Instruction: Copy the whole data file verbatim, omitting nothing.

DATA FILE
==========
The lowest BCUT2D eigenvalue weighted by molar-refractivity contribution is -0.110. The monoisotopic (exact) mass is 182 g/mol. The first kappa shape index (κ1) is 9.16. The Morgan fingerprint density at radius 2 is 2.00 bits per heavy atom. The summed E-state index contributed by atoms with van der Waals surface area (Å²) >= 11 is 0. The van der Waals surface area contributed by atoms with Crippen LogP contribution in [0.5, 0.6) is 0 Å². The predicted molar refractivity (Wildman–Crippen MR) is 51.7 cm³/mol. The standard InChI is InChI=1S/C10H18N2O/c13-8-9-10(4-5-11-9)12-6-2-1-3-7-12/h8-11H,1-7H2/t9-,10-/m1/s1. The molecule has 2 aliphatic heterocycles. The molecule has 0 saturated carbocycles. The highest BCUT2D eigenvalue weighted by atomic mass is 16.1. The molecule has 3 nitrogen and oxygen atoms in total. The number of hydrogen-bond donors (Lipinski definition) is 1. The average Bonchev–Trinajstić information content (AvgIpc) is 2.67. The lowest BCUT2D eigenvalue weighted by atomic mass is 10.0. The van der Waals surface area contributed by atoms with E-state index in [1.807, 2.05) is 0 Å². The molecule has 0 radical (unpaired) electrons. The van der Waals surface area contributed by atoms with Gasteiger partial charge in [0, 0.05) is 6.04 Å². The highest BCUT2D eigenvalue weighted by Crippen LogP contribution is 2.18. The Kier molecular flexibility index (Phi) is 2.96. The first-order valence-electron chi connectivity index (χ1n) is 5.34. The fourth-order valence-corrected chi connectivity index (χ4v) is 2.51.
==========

The lowest BCUT2D eigenvalue weighted by molar-refractivity contribution is -0.110. The monoisotopic (exact) mass is 182 g/mol. The first kappa shape index (κ1) is 9.16. The Morgan fingerprint density at radius 2 is 2.00 bits per heavy atom. The summed E-state index contributed by atoms with van der Waals surface area (Å²) >= 11 is 0. The van der Waals surface area contributed by atoms with Crippen LogP contribution in [0.5, 0.6) is 0 Å². The predicted molar refractivity (Wildman–Crippen MR) is 51.7 cm³/mol. The standard InChI is InChI=1S/C10H18N2O/c13-8-9-10(4-5-11-9)12-6-2-1-3-7-12/h8-11H,1-7H2/t9-,10-/m1/s1. The molecule has 2 aliphatic heterocycles. The molecule has 0 saturated carbocycles. The highest BCUT2D eigenvalue weighted by atomic mass is 16.1. The molecule has 3 nitrogen and oxygen atoms in total. The number of hydrogen-bond donors (Lipinski definition) is 1. The average Bonchev–Trinajstić information content (AvgIpc) is 2.67. The lowest BCUT2D eigenvalue weighted by atomic mass is 10.0. The van der Waals surface area contributed by atoms with E-state index in [1.807, 2.05) is 0 Å². The molecule has 0 radical (unpaired) electrons. The van der Waals surface area contributed by atoms with Gasteiger partial charge in [0, 0.05) is 6.04 Å². The highest BCUT2D eigenvalue weighted by Crippen LogP contribution is 2.18. The Kier molecular flexibility index (Phi) is 2.96. The first-order valence-electron chi connectivity index (χ1n) is 5.34. The fourth-order valence-corrected chi connectivity index (χ4v) is 2.51.